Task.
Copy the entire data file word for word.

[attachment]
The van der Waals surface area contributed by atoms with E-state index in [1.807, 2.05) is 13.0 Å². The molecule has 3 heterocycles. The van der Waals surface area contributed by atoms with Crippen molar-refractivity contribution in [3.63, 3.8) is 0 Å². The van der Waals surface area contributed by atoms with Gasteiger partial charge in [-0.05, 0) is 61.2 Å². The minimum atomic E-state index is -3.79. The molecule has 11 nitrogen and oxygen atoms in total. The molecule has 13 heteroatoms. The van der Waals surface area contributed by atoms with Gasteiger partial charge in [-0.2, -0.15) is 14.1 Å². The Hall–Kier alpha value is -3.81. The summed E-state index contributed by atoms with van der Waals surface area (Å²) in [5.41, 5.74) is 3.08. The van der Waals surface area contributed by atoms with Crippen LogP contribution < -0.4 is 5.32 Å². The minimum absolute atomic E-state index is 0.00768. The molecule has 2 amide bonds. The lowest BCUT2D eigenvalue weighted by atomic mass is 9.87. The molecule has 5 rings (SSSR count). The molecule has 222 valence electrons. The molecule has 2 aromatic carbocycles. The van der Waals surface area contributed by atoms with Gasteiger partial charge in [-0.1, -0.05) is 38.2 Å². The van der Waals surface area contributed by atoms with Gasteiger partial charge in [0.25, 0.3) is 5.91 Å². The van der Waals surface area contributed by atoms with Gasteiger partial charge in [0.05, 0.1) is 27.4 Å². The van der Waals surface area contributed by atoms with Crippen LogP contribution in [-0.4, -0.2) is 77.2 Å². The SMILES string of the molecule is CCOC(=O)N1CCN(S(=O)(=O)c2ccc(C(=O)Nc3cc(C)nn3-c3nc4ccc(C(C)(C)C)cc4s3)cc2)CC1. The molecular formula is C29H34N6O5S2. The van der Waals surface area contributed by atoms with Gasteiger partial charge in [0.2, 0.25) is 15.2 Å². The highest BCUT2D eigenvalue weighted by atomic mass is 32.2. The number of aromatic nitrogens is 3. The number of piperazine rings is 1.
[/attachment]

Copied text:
The van der Waals surface area contributed by atoms with E-state index in [1.807, 2.05) is 13.0 Å². The molecule has 3 heterocycles. The van der Waals surface area contributed by atoms with Crippen molar-refractivity contribution in [3.63, 3.8) is 0 Å². The van der Waals surface area contributed by atoms with Gasteiger partial charge in [-0.05, 0) is 61.2 Å². The minimum atomic E-state index is -3.79. The molecule has 11 nitrogen and oxygen atoms in total. The molecule has 13 heteroatoms. The van der Waals surface area contributed by atoms with Gasteiger partial charge in [-0.2, -0.15) is 14.1 Å². The Hall–Kier alpha value is -3.81. The summed E-state index contributed by atoms with van der Waals surface area (Å²) in [5.41, 5.74) is 3.08. The van der Waals surface area contributed by atoms with Crippen LogP contribution < -0.4 is 5.32 Å². The minimum absolute atomic E-state index is 0.00768. The molecule has 2 amide bonds. The lowest BCUT2D eigenvalue weighted by atomic mass is 9.87. The molecule has 5 rings (SSSR count). The molecule has 222 valence electrons. The molecule has 2 aromatic carbocycles. The van der Waals surface area contributed by atoms with Gasteiger partial charge in [-0.1, -0.05) is 38.2 Å². The van der Waals surface area contributed by atoms with Gasteiger partial charge in [0.25, 0.3) is 5.91 Å². The van der Waals surface area contributed by atoms with Gasteiger partial charge in [0.05, 0.1) is 27.4 Å². The van der Waals surface area contributed by atoms with Crippen LogP contribution in [-0.4, -0.2) is 77.2 Å². The SMILES string of the molecule is CCOC(=O)N1CCN(S(=O)(=O)c2ccc(C(=O)Nc3cc(C)nn3-c3nc4ccc(C(C)(C)C)cc4s3)cc2)CC1. The molecular formula is C29H34N6O5S2. The van der Waals surface area contributed by atoms with Gasteiger partial charge in [0.2, 0.25) is 15.2 Å². The highest BCUT2D eigenvalue weighted by atomic mass is 32.2. The number of aromatic nitrogens is 3. The number of piperazine rings is 1.